There are so many interesting jurisdictional issues in the U.S. government’s prosecution of foreign bankers allegedly involved in the manipulation of benchmark London Interbank Offered Rates, calculated in London under the auspices of the British Bankers’ Association. Last December, Covington & Burlinglaid out at least three solid arguments for why U.S. courts shouldn’t hear the government’s criminal case against Roger Darin, a Swiss UBS interest-rate trader charged with one count of conspiracy to commit wire fraud by supposedly submitting false reports of UBS’ yen Libor, including the territorial limits of the U.S. wire fraud statute and Darin’s due process right not to be tried in U.S. courts for conduct that took place entirely outside of the United States.

But in an opinion issued Friday, U.S. Magistrate Judge James Francis of Manhattan made clear that Libor defendants aren’t going to be able to slough off U.S. criminal charges with jurisdictional…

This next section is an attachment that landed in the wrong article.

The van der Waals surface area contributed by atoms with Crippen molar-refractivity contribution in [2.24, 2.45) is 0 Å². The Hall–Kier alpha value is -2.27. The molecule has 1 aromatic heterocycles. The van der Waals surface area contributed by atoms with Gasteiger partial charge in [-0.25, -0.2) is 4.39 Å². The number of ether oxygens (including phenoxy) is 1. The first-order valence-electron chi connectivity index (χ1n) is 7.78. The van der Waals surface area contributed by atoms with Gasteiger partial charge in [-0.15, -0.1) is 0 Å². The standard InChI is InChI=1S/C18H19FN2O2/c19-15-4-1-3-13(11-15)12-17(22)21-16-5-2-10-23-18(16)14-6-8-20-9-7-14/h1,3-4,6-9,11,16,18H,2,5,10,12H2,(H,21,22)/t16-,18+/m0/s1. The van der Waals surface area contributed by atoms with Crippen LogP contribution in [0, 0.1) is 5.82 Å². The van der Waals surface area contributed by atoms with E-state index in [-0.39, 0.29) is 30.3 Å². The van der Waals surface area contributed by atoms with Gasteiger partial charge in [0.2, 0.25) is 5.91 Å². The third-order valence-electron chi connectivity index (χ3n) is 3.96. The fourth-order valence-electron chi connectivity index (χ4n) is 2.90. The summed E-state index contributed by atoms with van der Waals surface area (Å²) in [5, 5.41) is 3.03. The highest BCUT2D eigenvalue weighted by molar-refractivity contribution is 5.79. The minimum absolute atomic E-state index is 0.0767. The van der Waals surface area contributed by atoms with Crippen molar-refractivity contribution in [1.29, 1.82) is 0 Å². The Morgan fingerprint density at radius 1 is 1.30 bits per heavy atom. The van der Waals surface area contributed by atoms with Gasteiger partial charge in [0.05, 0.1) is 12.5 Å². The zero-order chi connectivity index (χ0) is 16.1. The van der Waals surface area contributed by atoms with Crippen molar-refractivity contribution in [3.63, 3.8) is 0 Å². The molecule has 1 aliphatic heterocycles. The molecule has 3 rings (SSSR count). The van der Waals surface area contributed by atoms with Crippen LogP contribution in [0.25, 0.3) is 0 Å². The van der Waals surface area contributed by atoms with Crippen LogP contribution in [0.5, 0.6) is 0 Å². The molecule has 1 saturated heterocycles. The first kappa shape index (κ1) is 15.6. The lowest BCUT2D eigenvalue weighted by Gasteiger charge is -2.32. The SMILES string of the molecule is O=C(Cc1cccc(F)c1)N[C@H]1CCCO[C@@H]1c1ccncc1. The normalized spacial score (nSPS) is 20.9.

View original 170 more words

Up Next on the GOP’s To-Do List: Selling US National Forests

Deadly Clear:

Probably a necessity since they’ve allowed wall Street to gamble away everything else.

Originally posted on Justice League:


To prove a point, a conservation group held a mock auction for ownership of the Grand Canyon back in February. At the time, they were trying to provide an example of what would happen to public land if Congress stripped the president’s authority to identify and protect national monuments. While this scenario may seem a bit extreme at the outset, it could actually happen soon with public land – including national forests like Yellowstone, along with many others.

Several parties have drawn up a proposal for the House GOP budget resolution that calls for the seizure and sale of US national forests and public land. Rep. Rob Bishop (R-Utah), chair of the House Natural Resources Committee, believes that control over US public lands should be transferred to the state level. The real kicker is that he demands $50 million in taxpayer funds – yes, you’ll be the one…

View original 68 more words

The End of Glass Steagal: Mr Weill Goes to Washington